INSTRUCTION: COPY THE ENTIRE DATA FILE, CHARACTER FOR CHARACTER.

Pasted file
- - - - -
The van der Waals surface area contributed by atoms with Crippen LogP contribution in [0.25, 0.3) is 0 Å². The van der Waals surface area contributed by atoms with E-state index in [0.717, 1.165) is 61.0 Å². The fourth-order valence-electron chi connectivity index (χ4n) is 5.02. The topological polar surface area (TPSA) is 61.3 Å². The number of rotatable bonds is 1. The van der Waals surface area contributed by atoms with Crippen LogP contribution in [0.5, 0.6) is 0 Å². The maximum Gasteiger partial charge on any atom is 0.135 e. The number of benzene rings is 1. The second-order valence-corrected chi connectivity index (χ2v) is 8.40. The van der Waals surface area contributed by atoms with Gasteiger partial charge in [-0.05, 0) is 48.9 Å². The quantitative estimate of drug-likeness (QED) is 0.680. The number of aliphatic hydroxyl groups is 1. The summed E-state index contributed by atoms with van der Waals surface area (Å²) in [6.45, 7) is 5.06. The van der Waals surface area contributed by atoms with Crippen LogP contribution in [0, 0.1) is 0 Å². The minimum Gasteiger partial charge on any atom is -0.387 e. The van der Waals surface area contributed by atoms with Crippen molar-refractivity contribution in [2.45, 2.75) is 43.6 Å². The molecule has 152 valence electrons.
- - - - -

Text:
The van der Waals surface area contributed by atoms with Crippen LogP contribution in [0.25, 0.3) is 0 Å². The van der Waals surface area contributed by atoms with E-state index in [0.717, 1.165) is 61.0 Å². The fourth-order valence-electron chi connectivity index (χ4n) is 5.02. The topological polar surface area (TPSA) is 61.3 Å². The number of rotatable bonds is 1. The van der Waals surface area contributed by atoms with Crippen LogP contribution in [0.5, 0.6) is 0 Å². The maximum Gasteiger partial charge on any atom is 0.135 e. The number of benzene rings is 1. The second-order valence-corrected chi connectivity index (χ2v) is 8.40. The van der Waals surface area contributed by atoms with Gasteiger partial charge in [-0.05, 0) is 48.9 Å². The quantitative estimate of drug-likeness (QED) is 0.680. The number of aliphatic hydroxyl groups is 1. The summed E-state index contributed by atoms with van der Waals surface area (Å²) in [6.45, 7) is 5.06. The van der Waals surface area contributed by atoms with Crippen LogP contribution in [0, 0.1) is 0 Å². The minimum Gasteiger partial charge on any atom is -0.387 e. The van der Waals surface area contributed by atoms with Crippen molar-refractivity contribution in [2.45, 2.75) is 43.6 Å². The molecule has 152 valence electrons.